Even if this justification was not enough, Fastow, much like Ken Lay, could have used another rationalization from Gellerman. He most likely believed that since it was signed of on by the board and their accounting firm that the activity was within reasonable ethical and legal limits and that it was not “really” illegal or immoral. With their own improprieties being internally justified, Lay, Skilling and Fastow paved the way for immoral behavior to run rampant throughout Enron. This resulted in associates at all levels approving of, and even modeling the behavior of their so called leaders.
This created a flaw in the organization which contributed to furthering already great problems at Enron. As with any company large or small, culture and ethics are shaped from the top down. Their adventuresome excursions hammered home the point that Jeff Skilling and Andy Fastow were risk takers. This risk taking behavior seeped into the very soul of Enron. It was no more evident than with the traders. Specifically, the company showed its employees that risk taking behavior was valued and would be rewarded. The traders took this idea and ran with it.
Whether it was trading beyond their approved thresholds or creating artificial circumstances so they could have “arbitrage opportunities”, the traders did whatever was needed to make sure Enron’s stock price and their own wallets continued to inflate. One specific example of this was traders having California electrical plants go offline, so the price of electricity could be artificially inflated for their own gain. This fits perfectly with how Trevino and Nelson described a reward system that encouraged unethical behavior.
The traders at Enron were willing to go to whatever lengths to meet and exceed their goals, no matter what wake they had to leave in their path. In accordance with this rewards systems, Skilling has further enforced this behavior by not disciplining those who engaged in this type of behavior but instead encouraged them to maintain that level of performance at all cost. Further adding to the pressure placed not only on traders, but all employees, was the performance review committee (PRC), otherwise known as rank and yank.
This intense performance review format heightened an already overwhelming atmosphere of performance. Due to this fact, many Enron employees saw those associates sitting next to them as their competition or even their enemy. This, coupled with Enron’s off kilter reward/punishment system further exacerbated the already growing problem of unethical behavior. Besides rogue executives and some internal flaws, there were also several external factors that contributed to Enron’s demise. One such factor was the trend toward a deregulated energy market in the United States.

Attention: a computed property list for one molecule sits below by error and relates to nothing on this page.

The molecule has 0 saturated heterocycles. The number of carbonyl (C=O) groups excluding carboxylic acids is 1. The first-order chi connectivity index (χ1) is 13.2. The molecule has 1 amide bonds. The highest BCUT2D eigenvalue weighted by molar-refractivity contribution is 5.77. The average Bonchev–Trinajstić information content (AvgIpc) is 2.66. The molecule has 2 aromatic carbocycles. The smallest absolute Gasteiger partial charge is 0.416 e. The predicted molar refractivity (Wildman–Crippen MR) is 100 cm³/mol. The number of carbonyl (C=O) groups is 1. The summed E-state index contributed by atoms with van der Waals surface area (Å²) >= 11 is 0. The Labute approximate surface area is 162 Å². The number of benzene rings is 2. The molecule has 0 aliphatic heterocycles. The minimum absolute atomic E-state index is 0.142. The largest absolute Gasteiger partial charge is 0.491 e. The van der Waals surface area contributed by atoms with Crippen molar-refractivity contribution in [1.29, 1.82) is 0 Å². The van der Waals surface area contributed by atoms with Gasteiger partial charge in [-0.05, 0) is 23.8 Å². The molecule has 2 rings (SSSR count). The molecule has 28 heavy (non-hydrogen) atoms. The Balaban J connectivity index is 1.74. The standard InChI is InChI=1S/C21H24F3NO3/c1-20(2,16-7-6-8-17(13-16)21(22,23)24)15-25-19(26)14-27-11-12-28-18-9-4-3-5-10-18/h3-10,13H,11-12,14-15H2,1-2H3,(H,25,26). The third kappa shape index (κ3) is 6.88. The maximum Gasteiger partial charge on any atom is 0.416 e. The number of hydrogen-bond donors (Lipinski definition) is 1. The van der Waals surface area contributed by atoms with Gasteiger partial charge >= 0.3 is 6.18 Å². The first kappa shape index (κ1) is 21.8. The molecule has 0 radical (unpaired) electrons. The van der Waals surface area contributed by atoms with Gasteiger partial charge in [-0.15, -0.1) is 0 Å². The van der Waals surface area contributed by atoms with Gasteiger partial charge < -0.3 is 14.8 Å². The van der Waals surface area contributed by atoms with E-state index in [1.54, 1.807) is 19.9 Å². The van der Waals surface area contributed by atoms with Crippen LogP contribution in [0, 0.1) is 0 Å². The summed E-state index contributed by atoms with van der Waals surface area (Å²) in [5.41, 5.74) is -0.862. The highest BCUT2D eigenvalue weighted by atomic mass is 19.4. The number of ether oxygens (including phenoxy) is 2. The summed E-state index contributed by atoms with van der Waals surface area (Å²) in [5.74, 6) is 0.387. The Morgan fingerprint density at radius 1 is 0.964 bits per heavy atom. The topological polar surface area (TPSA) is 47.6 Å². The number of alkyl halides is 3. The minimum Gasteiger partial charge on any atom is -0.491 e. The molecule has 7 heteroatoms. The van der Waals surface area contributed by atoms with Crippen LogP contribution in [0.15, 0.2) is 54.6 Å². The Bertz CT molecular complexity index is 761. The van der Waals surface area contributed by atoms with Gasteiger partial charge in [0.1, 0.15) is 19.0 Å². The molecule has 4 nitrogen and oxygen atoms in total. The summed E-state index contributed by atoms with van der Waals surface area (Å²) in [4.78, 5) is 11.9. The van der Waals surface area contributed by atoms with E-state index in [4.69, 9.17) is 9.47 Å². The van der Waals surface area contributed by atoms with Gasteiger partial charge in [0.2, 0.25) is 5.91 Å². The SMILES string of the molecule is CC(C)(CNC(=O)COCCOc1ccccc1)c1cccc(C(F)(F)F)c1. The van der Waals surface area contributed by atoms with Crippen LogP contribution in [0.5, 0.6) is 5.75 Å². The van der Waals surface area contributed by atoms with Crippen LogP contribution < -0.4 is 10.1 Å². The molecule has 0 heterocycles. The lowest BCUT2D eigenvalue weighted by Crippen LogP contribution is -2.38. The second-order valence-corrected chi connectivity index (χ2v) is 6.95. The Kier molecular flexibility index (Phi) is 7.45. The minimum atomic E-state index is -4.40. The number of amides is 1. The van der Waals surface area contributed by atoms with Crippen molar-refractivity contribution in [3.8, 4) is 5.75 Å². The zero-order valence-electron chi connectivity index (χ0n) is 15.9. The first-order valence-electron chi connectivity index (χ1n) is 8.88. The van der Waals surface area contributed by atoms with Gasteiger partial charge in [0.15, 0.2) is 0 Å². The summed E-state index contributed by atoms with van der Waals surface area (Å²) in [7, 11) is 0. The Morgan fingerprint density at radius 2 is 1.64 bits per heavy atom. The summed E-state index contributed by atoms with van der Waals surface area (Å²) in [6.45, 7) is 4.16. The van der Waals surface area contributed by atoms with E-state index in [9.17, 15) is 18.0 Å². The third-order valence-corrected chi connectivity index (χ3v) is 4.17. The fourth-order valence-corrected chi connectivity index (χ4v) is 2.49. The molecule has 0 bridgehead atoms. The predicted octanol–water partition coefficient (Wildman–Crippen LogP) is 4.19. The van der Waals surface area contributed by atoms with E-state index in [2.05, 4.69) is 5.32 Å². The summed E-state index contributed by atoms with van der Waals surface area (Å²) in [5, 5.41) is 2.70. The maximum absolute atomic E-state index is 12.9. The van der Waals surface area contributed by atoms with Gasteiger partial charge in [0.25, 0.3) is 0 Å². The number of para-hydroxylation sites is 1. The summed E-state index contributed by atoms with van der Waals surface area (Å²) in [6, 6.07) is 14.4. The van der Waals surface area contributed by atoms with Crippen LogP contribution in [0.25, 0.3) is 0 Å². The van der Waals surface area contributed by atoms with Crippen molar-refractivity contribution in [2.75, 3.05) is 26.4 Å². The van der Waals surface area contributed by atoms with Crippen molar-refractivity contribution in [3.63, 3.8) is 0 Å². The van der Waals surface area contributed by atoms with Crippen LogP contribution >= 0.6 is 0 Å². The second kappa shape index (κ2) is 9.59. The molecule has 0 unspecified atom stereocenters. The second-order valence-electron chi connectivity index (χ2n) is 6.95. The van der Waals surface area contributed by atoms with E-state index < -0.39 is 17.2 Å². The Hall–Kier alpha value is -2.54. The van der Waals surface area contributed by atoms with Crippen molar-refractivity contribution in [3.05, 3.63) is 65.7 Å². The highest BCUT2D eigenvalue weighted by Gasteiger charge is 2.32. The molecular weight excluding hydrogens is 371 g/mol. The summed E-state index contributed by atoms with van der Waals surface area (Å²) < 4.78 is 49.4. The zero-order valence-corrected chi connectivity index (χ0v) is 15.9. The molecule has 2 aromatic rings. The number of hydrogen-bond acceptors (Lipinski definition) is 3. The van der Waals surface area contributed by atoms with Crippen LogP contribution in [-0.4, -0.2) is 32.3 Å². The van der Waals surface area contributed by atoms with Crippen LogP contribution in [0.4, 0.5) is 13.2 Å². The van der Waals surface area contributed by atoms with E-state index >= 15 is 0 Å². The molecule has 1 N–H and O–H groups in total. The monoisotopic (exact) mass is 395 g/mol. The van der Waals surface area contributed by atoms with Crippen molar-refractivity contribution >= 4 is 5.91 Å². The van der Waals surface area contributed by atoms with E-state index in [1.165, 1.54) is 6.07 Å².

Deregulated markets removed whatever accountability and transparency that existed in the energy sector. The result of this deregulation allowed Enron to manipulate the price and supply of electricity. With free reign to manipulate the market, Enron no longer had the government controlling their behavior. It was now up to their own internal processes to control their actions. With no internal processes to speak of, and no punishment for gouging consumers, rolling blackouts ran rampant throughout California.
Another external factor that helped Enron along its way was the complacency of its outside accounting firm Arthur Anderson and many major banks. As an outside accounting firm, it was Arthur Anderson’s responsibility to question the legitimacy of the financials that they were auditing. Despite this fact, they willingly helped Enron deceive the public and ultimately those who were investing in the company. This again was most likely another case of diffused responsibility. The accounting irregularities were accepted both at the highest level of Enron and also at the highest level of Arthur Anderson.
It’s obvious why Enron accepted the accounting practices, but the top executives at Arthur Anderson valued the profits from their client more than keeping the integrity of their audit. The audit committee from Arthur Anderson handling the work therefore chose to accept those accounting practic es at face value and not question their validity. In addition to Arthur Anderson, many major banks helped contribute to Enron’s ability to deceive the investing public. These banks engaged loans that Enron used to create SPE’s and by doing so, allowed them to hide that debt from the public.
The banks believed that because other banks were helping Enron in this respect, that it was an acceptable practice and therefore would not be considered out of the ordinary. More importantly, Enron exerted pressure on the banks to keep their stock rated as a strong buy. If they did so, they were rewarded with Enron’s lucrative banking arrangements. This coupled with Arthur Anderson’s relationship showed that even outside entities were capable of being corrupted by Enron’s deep pockets.
All in all, the failure of Enron was caused not only by individuals and the organization itself, but also by outside factors that allowed it to spiral out of control. The flawed individuals within Enron caused a trickle down effect into the entire company. With Enron as a whole being flawed, and no strong outside force to deter it from unethical behavior, it was only a matter of time before things imploded. One thing is certain, without the combination of all three of these factors Enron might not have become the largest corporate bankruptcy in the history of the United States.